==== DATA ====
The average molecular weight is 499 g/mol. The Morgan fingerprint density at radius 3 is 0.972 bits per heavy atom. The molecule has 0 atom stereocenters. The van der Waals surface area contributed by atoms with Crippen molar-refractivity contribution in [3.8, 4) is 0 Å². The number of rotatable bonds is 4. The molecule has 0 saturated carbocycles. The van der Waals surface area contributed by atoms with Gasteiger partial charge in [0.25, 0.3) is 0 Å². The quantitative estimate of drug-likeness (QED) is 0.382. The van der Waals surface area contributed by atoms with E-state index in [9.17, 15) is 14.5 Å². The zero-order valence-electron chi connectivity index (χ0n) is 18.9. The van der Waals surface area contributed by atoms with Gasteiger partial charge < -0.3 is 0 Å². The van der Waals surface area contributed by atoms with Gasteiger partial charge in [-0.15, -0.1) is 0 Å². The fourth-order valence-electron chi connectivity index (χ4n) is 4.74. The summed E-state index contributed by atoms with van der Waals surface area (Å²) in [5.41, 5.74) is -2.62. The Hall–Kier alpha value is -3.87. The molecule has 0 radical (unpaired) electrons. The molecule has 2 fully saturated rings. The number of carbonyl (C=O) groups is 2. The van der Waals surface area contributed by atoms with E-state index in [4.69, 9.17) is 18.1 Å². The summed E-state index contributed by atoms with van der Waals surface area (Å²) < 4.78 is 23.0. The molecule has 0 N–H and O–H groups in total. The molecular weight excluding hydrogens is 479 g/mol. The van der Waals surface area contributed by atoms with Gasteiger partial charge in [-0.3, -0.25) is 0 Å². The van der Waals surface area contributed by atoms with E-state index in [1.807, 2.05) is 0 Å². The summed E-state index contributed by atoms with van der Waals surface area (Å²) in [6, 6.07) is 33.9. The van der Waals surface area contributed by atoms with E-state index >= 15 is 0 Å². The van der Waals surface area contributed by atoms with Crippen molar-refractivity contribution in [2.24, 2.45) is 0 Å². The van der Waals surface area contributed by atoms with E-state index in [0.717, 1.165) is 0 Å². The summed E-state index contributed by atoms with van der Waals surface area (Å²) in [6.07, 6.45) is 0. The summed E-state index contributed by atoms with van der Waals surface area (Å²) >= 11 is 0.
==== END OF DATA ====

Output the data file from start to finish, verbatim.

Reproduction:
The average molecular weight is 499 g/mol. The Morgan fingerprint density at radius 3 is 0.972 bits per heavy atom. The molecule has 0 atom stereocenters. The van der Waals surface area contributed by atoms with Crippen molar-refractivity contribution in [3.8, 4) is 0 Å². The number of rotatable bonds is 4. The molecule has 0 saturated carbocycles. The van der Waals surface area contributed by atoms with Gasteiger partial charge in [0.25, 0.3) is 0 Å². The quantitative estimate of drug-likeness (QED) is 0.382. The van der Waals surface area contributed by atoms with E-state index in [9.17, 15) is 14.5 Å². The zero-order valence-electron chi connectivity index (χ0n) is 18.9. The van der Waals surface area contributed by atoms with Gasteiger partial charge < -0.3 is 0 Å². The van der Waals surface area contributed by atoms with Gasteiger partial charge in [-0.15, -0.1) is 0 Å². The fourth-order valence-electron chi connectivity index (χ4n) is 4.74. The summed E-state index contributed by atoms with van der Waals surface area (Å²) in [5.41, 5.74) is -2.62. The Hall–Kier alpha value is -3.87. The molecule has 0 radical (unpaired) electrons. The molecule has 2 fully saturated rings. The number of carbonyl (C=O) groups is 2. The van der Waals surface area contributed by atoms with E-state index in [4.69, 9.17) is 18.1 Å². The summed E-state index contributed by atoms with van der Waals surface area (Å²) < 4.78 is 23.0. The molecule has 0 N–H and O–H groups in total. The molecular weight excluding hydrogens is 479 g/mol. The van der Waals surface area contributed by atoms with Gasteiger partial charge in [-0.3, -0.25) is 0 Å². The van der Waals surface area contributed by atoms with E-state index in [1.807, 2.05) is 0 Å². The summed E-state index contributed by atoms with van der Waals surface area (Å²) in [6, 6.07) is 33.9. The van der Waals surface area contributed by atoms with E-state index >= 15 is 0 Å². The van der Waals surface area contributed by atoms with Crippen molar-refractivity contribution in [2.24, 2.45) is 0 Å². The van der Waals surface area contributed by atoms with E-state index in [0.717, 1.165) is 0 Å². The summed E-state index contributed by atoms with van der Waals surface area (Å²) in [6.07, 6.45) is 0. The summed E-state index contributed by atoms with van der Waals surface area (Å²) >= 11 is 0.